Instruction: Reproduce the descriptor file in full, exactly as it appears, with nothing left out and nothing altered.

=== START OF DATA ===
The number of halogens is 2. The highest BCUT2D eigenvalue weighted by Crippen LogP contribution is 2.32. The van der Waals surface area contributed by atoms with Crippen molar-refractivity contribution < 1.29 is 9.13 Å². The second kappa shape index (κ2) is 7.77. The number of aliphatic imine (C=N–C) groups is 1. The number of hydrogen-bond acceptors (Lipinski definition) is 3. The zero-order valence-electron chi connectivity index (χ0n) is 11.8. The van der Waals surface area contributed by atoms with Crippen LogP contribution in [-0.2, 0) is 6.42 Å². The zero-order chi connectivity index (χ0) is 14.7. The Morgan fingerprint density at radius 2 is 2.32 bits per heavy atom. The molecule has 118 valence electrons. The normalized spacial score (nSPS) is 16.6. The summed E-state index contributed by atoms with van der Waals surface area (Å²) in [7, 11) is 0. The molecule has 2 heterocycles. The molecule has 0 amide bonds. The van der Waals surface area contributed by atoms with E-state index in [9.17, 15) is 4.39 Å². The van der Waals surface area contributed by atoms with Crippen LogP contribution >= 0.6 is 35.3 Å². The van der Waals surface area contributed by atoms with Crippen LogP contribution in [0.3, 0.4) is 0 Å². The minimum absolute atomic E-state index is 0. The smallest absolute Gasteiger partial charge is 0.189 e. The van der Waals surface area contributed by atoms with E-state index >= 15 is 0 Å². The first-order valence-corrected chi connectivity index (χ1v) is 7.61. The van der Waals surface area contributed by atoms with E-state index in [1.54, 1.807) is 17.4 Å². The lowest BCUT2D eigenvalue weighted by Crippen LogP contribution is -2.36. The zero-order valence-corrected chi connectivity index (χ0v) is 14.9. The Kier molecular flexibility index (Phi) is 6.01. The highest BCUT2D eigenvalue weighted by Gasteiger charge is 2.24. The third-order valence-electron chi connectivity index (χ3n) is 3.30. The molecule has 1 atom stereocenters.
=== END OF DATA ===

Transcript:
The number of halogens is 2. The highest BCUT2D eigenvalue weighted by Crippen LogP contribution is 2.32. The van der Waals surface area contributed by atoms with Crippen molar-refractivity contribution < 1.29 is 9.13 Å². The second kappa shape index (κ2) is 7.77. The number of aliphatic imine (C=N–C) groups is 1. The number of hydrogen-bond acceptors (Lipinski definition) is 3. The zero-order valence-electron chi connectivity index (χ0n) is 11.8. The van der Waals surface area contributed by atoms with Crippen LogP contribution in [-0.2, 0) is 6.42 Å². The zero-order chi connectivity index (χ0) is 14.7. The Morgan fingerprint density at radius 2 is 2.32 bits per heavy atom. The molecule has 118 valence electrons. The normalized spacial score (nSPS) is 16.6. The summed E-state index contributed by atoms with van der Waals surface area (Å²) in [7, 11) is 0. The molecule has 2 heterocycles. The molecule has 0 amide bonds. The van der Waals surface area contributed by atoms with E-state index in [9.17, 15) is 4.39 Å². The van der Waals surface area contributed by atoms with Crippen LogP contribution >= 0.6 is 35.3 Å². The van der Waals surface area contributed by atoms with Crippen LogP contribution in [0.3, 0.4) is 0 Å². The minimum absolute atomic E-state index is 0. The smallest absolute Gasteiger partial charge is 0.189 e. The van der Waals surface area contributed by atoms with E-state index >= 15 is 0 Å². The first-order valence-corrected chi connectivity index (χ1v) is 7.61. The van der Waals surface area contributed by atoms with E-state index in [1.54, 1.807) is 17.4 Å². The lowest BCUT2D eigenvalue weighted by Crippen LogP contribution is -2.36. The zero-order valence-corrected chi connectivity index (χ0v) is 14.9. The Kier molecular flexibility index (Phi) is 6.01. The highest BCUT2D eigenvalue weighted by Gasteiger charge is 2.24. The third-order valence-electron chi connectivity index (χ3n) is 3.30. The molecule has 1 atom stereocenters.